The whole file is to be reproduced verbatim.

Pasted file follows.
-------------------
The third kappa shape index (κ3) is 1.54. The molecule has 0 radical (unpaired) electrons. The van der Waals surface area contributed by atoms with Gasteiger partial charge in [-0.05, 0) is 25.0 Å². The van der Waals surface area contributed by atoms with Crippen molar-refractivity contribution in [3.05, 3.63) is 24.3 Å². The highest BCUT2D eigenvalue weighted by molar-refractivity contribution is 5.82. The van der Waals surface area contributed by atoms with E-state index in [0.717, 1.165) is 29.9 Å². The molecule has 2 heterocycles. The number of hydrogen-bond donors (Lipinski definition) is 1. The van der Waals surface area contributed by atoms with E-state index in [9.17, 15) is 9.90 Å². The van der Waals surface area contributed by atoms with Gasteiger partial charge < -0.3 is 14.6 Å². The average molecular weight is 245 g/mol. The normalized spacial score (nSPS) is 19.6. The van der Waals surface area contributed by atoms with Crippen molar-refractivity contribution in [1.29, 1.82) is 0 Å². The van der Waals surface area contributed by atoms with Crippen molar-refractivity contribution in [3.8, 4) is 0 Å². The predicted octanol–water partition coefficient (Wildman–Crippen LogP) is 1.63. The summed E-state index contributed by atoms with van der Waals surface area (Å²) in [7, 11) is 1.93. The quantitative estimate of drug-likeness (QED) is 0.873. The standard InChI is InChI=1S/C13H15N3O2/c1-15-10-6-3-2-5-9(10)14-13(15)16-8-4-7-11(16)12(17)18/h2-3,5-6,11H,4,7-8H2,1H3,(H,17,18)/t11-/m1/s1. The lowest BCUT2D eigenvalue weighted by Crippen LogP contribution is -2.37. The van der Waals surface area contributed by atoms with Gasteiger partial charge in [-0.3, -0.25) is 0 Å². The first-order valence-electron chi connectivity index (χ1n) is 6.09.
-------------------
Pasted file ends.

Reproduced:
The third kappa shape index (κ3) is 1.54. The molecule has 0 radical (unpaired) electrons. The van der Waals surface area contributed by atoms with Gasteiger partial charge in [-0.05, 0) is 25.0 Å². The van der Waals surface area contributed by atoms with Crippen molar-refractivity contribution in [3.05, 3.63) is 24.3 Å². The highest BCUT2D eigenvalue weighted by molar-refractivity contribution is 5.82. The van der Waals surface area contributed by atoms with E-state index in [0.717, 1.165) is 29.9 Å². The molecule has 2 heterocycles. The number of hydrogen-bond donors (Lipinski definition) is 1. The van der Waals surface area contributed by atoms with E-state index in [9.17, 15) is 9.90 Å². The van der Waals surface area contributed by atoms with Gasteiger partial charge < -0.3 is 14.6 Å². The average molecular weight is 245 g/mol. The normalized spacial score (nSPS) is 19.6. The van der Waals surface area contributed by atoms with Crippen molar-refractivity contribution in [1.29, 1.82) is 0 Å². The van der Waals surface area contributed by atoms with Crippen molar-refractivity contribution in [3.8, 4) is 0 Å². The predicted octanol–water partition coefficient (Wildman–Crippen LogP) is 1.63. The summed E-state index contributed by atoms with van der Waals surface area (Å²) in [7, 11) is 1.93. The quantitative estimate of drug-likeness (QED) is 0.873. The standard InChI is InChI=1S/C13H15N3O2/c1-15-10-6-3-2-5-9(10)14-13(15)16-8-4-7-11(16)12(17)18/h2-3,5-6,11H,4,7-8H2,1H3,(H,17,18)/t11-/m1/s1. The lowest BCUT2D eigenvalue weighted by Crippen LogP contribution is -2.37. The van der Waals surface area contributed by atoms with Gasteiger partial charge in [-0.3, -0.25) is 0 Å². The first-order valence-electron chi connectivity index (χ1n) is 6.09.